Why I Cut My Newborn Baby’s Hair | Christal Joan

Bismillahir rahmanir rahmeem

People often disagree with what they fail to understand leading to unnecessary arguments and tensions. This is something I know and have dealt with frequently since becoming Muslim but, when I became a mother (alhamdulillah), I realised again how little people knew about Islam and the way in which it nurtures and cares for children.

Ali (RA) reported that the Messenger of Allah (saw) slaughtered a goat on the occasion of Hasan’s birth, the son of Fatimah (RA) and Ali (RA) and said “Oh Fatimah! Shave the head of Hasan and pay silver equal to the weight of the hair as charity” – Tirmidhi 2:1226

Let me set the picture for you. At 7 days old, we shaved my son’s head and paid it’s weight in silver as charity, a right which he has over us as his parents. However, the reactions we got were phenomenally negative. “Why couldn’t you leave him in his ‘natural’ state?”, “Just because you’re Muslim it doesn’t mean he has to be”, “Actions like that will get your child taken from you by social services, it’s not right. It’s child cruelty!” And the list goes on.

Even after explaining the beauty of the act people still reacted negatively. Despite knowing the hair will grow back, people reacted as if we had pierced his ears or given him a tattoo astaghfirAllah.

So it got me thinking, Islam cannot be the only religion/ tradition in which children’s heads are shaved. So, I began to research and found 4 examples of infant hair cutting in different cultures.


From birth the hair of the baby is associated with undesirable traits from a past life. Therefore during the Mundan it is freshly cut to symbolise leaving the past behind and embracing a fresh future. A tuft is left at the top of the head, said to protect the memory.


At the 20th day of birth, Maliku babies have their heads shaved and it’s weight measured against silver or gold and  given in charity to the poor. This process is called boabeylun.


In the Yazidi tradition, the first few locks of a boys hair are cut by the child’s 40th day after they have been named according to the old ttradition This is called the bisk ceremony. Traditionally, the hair was given to the family’s shaikh or pir but now it is often kept by the family


From speaking to many friends from all over the continent, it is popular to shave the head of babies as it is believed that this will stimulate hair growth.

As you can see, infant hair cutting is not unheard of in many cultures across the globe. So why is there such a backlash when it comes to doing the same in Islam? Part of me knows why. Whatever is associated with Islam, people will automatically reject because they don’t understand/ don’t want to understand it. We live in a society that preaches tolerance of all religions and races…. EXCEPT Islam. This is the sad reality but, the aim of this blog has always been to help spread the true message of Islam and to educate myself along the way.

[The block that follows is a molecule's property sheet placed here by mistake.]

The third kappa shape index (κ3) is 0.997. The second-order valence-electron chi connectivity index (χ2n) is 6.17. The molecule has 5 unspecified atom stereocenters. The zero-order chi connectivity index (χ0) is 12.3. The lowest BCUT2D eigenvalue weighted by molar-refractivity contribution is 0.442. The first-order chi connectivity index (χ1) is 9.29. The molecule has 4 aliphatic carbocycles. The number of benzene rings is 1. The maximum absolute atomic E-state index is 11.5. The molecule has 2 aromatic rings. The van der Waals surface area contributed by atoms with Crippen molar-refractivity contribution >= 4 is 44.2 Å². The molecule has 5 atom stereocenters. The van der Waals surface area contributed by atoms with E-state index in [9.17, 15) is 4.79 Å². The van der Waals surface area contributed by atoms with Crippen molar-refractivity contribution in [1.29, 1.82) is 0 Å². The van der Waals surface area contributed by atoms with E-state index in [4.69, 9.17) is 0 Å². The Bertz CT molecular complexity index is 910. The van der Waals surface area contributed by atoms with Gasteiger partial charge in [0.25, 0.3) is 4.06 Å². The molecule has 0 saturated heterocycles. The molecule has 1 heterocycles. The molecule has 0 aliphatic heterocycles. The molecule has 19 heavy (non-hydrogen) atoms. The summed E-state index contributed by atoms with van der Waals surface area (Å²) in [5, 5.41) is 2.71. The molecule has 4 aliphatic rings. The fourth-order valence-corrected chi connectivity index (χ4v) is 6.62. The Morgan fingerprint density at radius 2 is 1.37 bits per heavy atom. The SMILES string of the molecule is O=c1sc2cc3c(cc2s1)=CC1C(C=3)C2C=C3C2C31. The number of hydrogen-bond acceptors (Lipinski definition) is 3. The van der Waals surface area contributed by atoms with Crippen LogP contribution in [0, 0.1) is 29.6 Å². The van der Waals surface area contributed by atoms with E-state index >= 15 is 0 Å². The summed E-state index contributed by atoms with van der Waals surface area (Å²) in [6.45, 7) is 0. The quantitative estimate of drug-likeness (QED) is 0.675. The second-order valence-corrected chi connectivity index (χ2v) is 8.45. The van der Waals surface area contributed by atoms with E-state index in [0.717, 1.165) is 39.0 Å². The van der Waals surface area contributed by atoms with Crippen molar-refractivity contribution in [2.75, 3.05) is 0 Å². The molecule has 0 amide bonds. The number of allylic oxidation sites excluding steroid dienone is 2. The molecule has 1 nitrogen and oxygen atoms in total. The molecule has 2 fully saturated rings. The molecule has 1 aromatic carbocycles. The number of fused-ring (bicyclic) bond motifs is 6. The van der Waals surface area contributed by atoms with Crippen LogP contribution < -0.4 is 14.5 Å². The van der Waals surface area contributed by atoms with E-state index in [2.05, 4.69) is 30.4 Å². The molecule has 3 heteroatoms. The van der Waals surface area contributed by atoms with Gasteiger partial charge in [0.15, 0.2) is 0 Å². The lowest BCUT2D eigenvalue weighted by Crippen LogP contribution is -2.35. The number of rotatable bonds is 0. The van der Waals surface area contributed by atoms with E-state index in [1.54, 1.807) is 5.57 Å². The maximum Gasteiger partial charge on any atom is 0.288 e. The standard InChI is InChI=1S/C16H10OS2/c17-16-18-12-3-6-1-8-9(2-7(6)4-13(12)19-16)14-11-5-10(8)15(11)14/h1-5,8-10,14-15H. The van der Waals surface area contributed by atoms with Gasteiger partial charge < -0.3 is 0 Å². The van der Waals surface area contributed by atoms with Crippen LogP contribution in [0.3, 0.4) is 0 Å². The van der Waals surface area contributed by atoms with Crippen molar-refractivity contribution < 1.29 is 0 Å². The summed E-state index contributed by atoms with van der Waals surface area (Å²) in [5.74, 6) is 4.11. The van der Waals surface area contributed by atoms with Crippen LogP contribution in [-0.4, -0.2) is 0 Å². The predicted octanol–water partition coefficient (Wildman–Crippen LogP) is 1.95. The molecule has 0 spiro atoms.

Did you shave your child’s head on the 7th day? Comment below with the reactions you had and how you handled them.

Please share this article with those who are interested in Islam. May it be a means of sadaqah for me and you also during this blessed month of Ramadan, Ameen.

ChristalBlogs x

9 thoughts on “Why I Cut My Newborn Baby’s Hair | Christal Joan

  1. Pingback: Why I Cut My Newborn Baby’s Hair - ImaanCentral.com
  2. Chelsea says:

    Masha’Allah you had your baby! Congratulations I wish you and your family so much joy and happiness. May Allah (swt) protect your little one and make him grow up to be a righteous servant of Allah. I’m so sorry you had to experience all of that. You’re right, when people experience something that is different to their own beliefs or own way of life they automatically assume it’s wrong. And unfortunately, many times there is no reasoning with them =(. Good for you for sticking to what you believe in and doing what you wanted. You will receive that many more rewards, in sha Allah 😉

    • ChristalBlogs says:

      Ameen. Jazakillahu khayrun for your kind duas sis. To be honest I was very shocked by the responses we got subhanAllah.May Allah swt open the hearts of the people to Islam, Ameen

  3. Simply A Mama says:

    This is such an interesting read. We shaved our newborn’s hair and I didn’t see a problem with it… I mean it’s just hair and it will grow back eventually (it took my son months to grow his hair back). Don’t listen to the criticism and weird comments. You should be proud that you followed the sunnah 🙂
    Best regards

  4. Larissa Bennett says:

    Beautiful research, btw!
    I don’t have children just yet (in sha Allah in the future) but since learning about this I have always planned to do it. Whether society rejects it or not. My trust is in Allah swt. Whatever he agrees with MUST be good for me. My trust is not in the people as we are flawed and prone to making mistakes (and plenty!) Allah is perfect and His orders are divine. Even if, there was no scientific backup, or not other religion participated, or all the Muslims were against me, I would still go for it.
    Am I ignorant? Blind following? I think not… I think it takes enlightenment, bravery and awareness/knowledge to follow Islam & the Sunnah.
    For those who follow what goes on around them…. I think they are most ignorant. May Allah guide us.

    • Christal Joan says:

      Ameen. You hit the nail right on the head sis. I often think there are things that Allah made for us to follow and not have a deep understanding because it’s beyond our comprehension but good for us and that is a test for us in taqwa. There are so many thing He has given us the full knowledge of and we reject so easily! May Allah swt have mercy on us and grant us jannah without account, Ameen

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